As teacher after teacher is revealed to have abused their students, I can't help but wonder: What does this role of "teacher" do for us, anyway? Why do we seem so eager to have someone to look to, when the risks of trusting such a person are becoming increasingly clear?
In Tibetan Buddhism, the figure of the guru ("lama" is the Tibetan translation of "guru") is very important; in fact, traditionally a lot of folks would doubt that it's even possible to wake up fully without "relying on" a human teacher. When I first started studying (but not yet practicing) Tibetan Buddhism, I was both fascinated by the role of the lama and also super skeptical. Honestly, I started by interpreting the whole guru focus as a great way to control and manipulate students.
But now that I've been practicing for years in the Nyingma lineage of Tibetan Buddhism, I understand the emphasis on the lama differently -- because of the way my own lamas have explained and modeled it to me. The lama's job isn't to enlighten us (a job even the buddhas can't do for us) so much as to channel all the wisdom they've received from their own spiritual lineage, offer that to us, and nudge us to see that ultimately it's our own buddha nature that will rise to the surface as we do our inner work.
So how does this process work? Of course, we all need some external guidance and structure in the beginning to help us find our groove in meditation and the spiritual life, and these days it's easy to find all kinds of content: books, guided meditation tracks, videos, friends who are familiar with practice, etc. And as we start putting the instructions into practice, it can feel as though we've discovered a magical power that everyone has but most folks have never explored. It's difficult not to grab onto the instructions, the teachers, the traditions that have helped us get started on this path if we're getting a lot of benefit from those external teachers, and just as an athlete would keep training with coaches to continue to develop, we'll continue to benefit from external instruction.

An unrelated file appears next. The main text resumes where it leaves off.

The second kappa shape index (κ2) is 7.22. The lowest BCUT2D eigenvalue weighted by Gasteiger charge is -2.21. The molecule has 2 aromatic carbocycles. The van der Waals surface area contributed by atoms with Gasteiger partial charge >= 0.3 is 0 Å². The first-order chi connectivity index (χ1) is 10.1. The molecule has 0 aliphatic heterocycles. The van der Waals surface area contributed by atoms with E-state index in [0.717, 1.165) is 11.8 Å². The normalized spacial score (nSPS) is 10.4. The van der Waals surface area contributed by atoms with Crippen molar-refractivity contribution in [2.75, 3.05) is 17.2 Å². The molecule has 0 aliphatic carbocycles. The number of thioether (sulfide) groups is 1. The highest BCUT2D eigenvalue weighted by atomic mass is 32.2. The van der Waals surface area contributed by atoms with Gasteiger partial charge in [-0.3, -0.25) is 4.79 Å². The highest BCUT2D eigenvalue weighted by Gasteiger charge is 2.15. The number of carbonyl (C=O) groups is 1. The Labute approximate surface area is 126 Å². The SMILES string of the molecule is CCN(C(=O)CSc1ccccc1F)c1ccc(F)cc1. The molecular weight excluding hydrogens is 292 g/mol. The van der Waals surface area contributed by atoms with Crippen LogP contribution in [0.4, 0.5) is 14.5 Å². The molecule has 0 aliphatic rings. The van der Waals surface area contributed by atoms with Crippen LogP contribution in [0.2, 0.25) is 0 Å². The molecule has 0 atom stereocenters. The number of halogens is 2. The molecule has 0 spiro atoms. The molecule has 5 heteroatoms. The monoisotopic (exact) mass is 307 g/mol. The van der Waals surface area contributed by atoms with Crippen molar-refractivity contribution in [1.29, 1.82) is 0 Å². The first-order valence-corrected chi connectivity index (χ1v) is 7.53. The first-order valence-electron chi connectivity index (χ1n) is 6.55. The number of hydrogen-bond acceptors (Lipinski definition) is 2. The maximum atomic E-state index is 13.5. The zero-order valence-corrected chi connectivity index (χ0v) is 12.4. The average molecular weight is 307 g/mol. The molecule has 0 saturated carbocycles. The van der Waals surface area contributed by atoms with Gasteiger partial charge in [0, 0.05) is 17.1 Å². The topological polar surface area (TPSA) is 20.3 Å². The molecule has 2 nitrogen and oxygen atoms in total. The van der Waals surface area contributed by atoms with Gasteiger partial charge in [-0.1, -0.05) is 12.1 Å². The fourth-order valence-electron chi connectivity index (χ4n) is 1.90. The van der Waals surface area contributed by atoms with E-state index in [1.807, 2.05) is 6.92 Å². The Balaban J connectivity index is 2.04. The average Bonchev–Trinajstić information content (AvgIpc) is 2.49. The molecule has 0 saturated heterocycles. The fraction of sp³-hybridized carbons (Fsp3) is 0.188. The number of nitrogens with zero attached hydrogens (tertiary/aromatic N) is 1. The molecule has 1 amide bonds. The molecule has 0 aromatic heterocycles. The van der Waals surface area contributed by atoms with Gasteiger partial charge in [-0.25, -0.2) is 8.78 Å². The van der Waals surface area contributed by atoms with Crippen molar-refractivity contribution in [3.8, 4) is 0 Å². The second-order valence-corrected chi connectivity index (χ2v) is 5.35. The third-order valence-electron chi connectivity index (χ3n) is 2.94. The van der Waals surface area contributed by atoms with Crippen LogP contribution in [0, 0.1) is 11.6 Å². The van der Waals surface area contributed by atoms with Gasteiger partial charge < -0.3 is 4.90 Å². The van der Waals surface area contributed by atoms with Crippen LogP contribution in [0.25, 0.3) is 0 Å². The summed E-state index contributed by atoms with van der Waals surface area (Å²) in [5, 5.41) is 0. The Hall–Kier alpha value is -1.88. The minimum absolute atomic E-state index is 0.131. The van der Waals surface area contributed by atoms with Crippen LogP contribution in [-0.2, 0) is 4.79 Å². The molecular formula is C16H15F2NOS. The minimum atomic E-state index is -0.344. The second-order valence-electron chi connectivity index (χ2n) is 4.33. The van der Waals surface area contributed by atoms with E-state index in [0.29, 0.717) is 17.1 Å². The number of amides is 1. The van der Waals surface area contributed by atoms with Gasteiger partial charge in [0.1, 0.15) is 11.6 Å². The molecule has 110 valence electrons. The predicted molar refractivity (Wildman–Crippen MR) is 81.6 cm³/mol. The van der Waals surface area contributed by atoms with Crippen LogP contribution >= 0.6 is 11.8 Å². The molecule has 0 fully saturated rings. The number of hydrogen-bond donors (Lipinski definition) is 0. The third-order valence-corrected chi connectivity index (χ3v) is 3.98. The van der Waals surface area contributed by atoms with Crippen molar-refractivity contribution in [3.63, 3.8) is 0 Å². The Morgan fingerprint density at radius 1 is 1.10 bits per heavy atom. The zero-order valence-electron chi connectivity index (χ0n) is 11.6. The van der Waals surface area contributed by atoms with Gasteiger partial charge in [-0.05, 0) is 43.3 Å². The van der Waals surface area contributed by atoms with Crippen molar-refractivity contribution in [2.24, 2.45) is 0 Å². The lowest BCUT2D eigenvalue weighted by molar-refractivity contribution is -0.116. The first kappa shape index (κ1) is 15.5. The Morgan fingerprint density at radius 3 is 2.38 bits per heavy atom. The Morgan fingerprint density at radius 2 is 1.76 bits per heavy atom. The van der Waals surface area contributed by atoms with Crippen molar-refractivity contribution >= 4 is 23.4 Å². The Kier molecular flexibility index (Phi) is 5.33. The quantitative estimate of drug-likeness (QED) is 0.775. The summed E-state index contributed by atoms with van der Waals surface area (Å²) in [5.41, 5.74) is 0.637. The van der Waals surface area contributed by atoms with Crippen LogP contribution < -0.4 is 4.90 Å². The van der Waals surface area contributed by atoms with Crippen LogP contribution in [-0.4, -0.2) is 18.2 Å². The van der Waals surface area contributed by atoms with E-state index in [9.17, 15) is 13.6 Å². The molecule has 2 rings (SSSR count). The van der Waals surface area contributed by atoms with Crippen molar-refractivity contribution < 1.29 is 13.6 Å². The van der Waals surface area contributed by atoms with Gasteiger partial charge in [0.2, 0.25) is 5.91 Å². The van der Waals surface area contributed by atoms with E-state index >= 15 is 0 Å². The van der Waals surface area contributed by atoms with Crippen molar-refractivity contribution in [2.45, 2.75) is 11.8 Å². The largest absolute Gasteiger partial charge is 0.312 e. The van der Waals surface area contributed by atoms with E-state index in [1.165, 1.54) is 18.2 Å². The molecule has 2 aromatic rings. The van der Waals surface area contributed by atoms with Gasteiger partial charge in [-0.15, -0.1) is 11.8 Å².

As we become more familiar with practice, though, and more connected with our inner wisdom, we may find that inner wisdom becoming more of a guide for our practice, so that we no longer lean so heavily on one tradition or teacher (if we ever stuck to just one). Optimally our engagement with that practice context has given us the structure we needed to begin to lean into our deep wisdom, but when our deep inner being nudges us to explore other possibilities from that established root of our practice, our job is to listen.
The way this works in Tibetan Buddhism is that a student would spend time (lots and lots of time) doing Guru Yoga, Deity Yoga, and other practices to take in the external image of the lama as a conduit for blessings and realization, all the while receiving the instruction that the lama simply holds and reflects our own already-buddha nature. This isn't some simplistic idea that there's no spiritual work to be done because we're already perfect. On the contrary, we might begin to glimpse our deep nature here and there in practice, then here and there in life off the cushion, but those glimpses serve at once to help us trust that awakened nature and to realize how far our lived experience typically is from what it could be.
The path, then, becomes less a way of transforming ourselves from the mess we started out as into some amazing spiritual superhero and more a way of cultivating our ability to see ourselves clearly, to live into our most real nature on a daily basis. The more we connect with this deep inner nature, the more we realize that it's what's always been drawing us to our spiritual teacher, that it's what we saw in our teachers before we could see it in ourselves. This deep wisdom doesn't belong to our teachers, and it doesn't belong to us; it's the very fabric of the universe we live in, and as we continue to practice, the path itself becomes more about learning to trust our basic nature than about reading one more book or taking one more course or retreat.